Egypt boasts a fast growing renewable energy industry. And, with significant potential to develop the sector even more, the country can add even more value to its economy and accelerate its green transition.
The European Bank for Reconstruction and Development (EBRD) has been and will continue to be one of Egypt’s key partners on this journey, investing in innovative projects and advancing change through policy reform, including creating an enabling regulatory environment.
The Bank’s support for renewables in Egypt has been steadfast, investing in one of the largest solar plants in Africa and supporting the transition from a feed-in tariff (FiT) framework to competitive tenders. It is now about to enter an exciting new chapter as lead development partner in the energy pillar of the country’s ground-breaking Nexus on Water, Food and Energy (NWFE).
Benban solar park
Since 2012, the Bank has been part of the flagship Benban solar park development, investing more than US$ 1.1 billion in 16 photovoltaic solar plants with a capacity of 750 MW, which is more than half of the park’s 1,465 MW contracted capacity.
Benban has added the equivalent of 2.65 per cent of total installed capacity, increasing renewable capacity by 165 per cent from 2017.
All the park’s solar plants were connected to the national electricity grid in 2019, generating clean, reliable energy for North Africa’s largest economy. They were produced by leading local and international solar energy developers, bringing more of the private sector into the Egyptian electricity market, which has traditionally been dominated by the public sector.
Attracting the private sector
Following Benban, Egypt began to move away from the FiT framework and concentrate its efforts on developing competitive solar auctions in order to attract investors and promote trust in the regulatory framework. Under the Green Climate Fund, framework, the Bank provided capacity building on how to design and implement a competitive tender for the renewable energy market. The tendering of new projects started with the 200 MW Kom Ombo solar project, with a record low tariff of US$ 0.0247/kWh.
In the shorter term, Egypt has started to upgrade the current grid and transform it into a smart grid to make it more secure and reliable.
Reforming the regulatory environment
The Bank’s support for the green transition ranges from investment to policy dialogue, which has led, and continues to lead, to regulatory change in Egypt.
Reforms were initiated in Egypt with Law 87/2015, which targeted the transition from a traditional, vertically integrated, regulated state monopoly model to a fully competitive market. The law envisages the gradual liberalisation of the electricity sector, with extensive private-sector participation.
The Bank has been working with the Egyptian Electric Utility and Consumer Protection Agency (EgyptERA) in a review of the regulatory framework, defining the key parameters for a successful market opening and setting up the required methodologies and contracts for efficient private-sector participation. This support will help expand the private-to-private segment, in particular, the planned green hydrogen and water desalination plants expected to be developed in the coming years.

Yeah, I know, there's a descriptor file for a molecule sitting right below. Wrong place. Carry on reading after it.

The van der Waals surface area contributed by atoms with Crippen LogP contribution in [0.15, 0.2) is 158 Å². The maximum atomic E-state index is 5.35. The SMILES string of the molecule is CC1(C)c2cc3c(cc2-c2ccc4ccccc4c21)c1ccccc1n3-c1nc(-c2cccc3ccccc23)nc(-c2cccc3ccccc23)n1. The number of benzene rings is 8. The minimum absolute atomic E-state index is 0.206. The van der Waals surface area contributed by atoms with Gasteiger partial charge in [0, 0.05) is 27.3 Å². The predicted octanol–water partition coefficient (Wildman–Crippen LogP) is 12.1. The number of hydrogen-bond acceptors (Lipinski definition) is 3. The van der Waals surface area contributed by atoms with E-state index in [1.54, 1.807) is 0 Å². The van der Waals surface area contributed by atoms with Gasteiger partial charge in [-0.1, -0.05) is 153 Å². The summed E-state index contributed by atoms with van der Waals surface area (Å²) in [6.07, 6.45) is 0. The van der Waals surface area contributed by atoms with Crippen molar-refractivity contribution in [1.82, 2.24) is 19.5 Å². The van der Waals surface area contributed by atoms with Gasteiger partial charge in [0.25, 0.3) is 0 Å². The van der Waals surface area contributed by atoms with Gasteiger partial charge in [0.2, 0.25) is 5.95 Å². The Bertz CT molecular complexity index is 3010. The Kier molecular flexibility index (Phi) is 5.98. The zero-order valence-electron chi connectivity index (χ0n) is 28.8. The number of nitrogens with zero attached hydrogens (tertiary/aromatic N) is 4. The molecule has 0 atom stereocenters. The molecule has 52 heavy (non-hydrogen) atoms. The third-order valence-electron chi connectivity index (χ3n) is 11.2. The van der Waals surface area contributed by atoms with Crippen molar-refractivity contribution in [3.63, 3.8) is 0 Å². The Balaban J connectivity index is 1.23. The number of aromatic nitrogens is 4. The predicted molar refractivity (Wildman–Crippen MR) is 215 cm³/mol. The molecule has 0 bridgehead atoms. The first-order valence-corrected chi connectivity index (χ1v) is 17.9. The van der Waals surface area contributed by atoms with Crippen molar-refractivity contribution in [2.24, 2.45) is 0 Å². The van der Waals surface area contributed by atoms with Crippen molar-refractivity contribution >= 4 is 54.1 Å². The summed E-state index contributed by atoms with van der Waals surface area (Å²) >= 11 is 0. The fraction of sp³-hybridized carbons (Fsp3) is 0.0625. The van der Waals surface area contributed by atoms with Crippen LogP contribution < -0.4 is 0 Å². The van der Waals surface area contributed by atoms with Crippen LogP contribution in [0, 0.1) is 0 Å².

To further unlock the country’s renewable energy potential and help it become a regional energy hub, the Bank has supported the government in conducting a feasibility study to assess the viability of a low-carbon hydrogen market in Egypt and in drafting the National Hydrogen Strategy, which will be launched at COP27.
The strategy aims to better understand the role of green hydrogen in decarbonisation, capitalising on the low cost of renewables and the growing demand in both local and export markets. The strategy will pave the way for Egypt to become one of the global leaders in the low-carbon hydrogen economy, acquiring an 8 per cent market share of globally traded hydrogen.
Powering ahead with EBRD support
The Bank’s support for the transition to green energy includes promoting sustainable energy and energy efficiency in the country through its Green Economy Financing Facility (GEFF). This provides credit lines to participating financing institutions in Egypt to on-lend to businesses investing in small-scale energy efficiency and renewable energy projects.
Building on the Bank’s record, the Egyptian government has chosen the EBRD as the lead development partner on the energy pillar of Egypt’s NWFE programme, which is part of Egypt’s National Climate Change Strategy 2050. Under the NWFE’s energy pillar (NWFE-EP), Egypt would retire 5 GW of inefficient oil and gas-fuelled power capacity, reducing CO2 emissions, and develop 10 GW of solar and wind power by 2028, including for green hydrogen production.
The NWFE-EP addresses two of the most common issues that prevent countries from transitioning away from fossil fuels: strengthening the energy grid to absorb new capacity and supporting a just transition plan for affected workers. In this way, the initiative acts as a model for other sectors and countries to replicate.
Under the NWFE-EP, Egypt is expected to more than double its share of renewable energy by 2028, which is critical to its goal of reaching 42 per cent by 2035 and, beyond that, its long-term vision of becoming carbon neutral.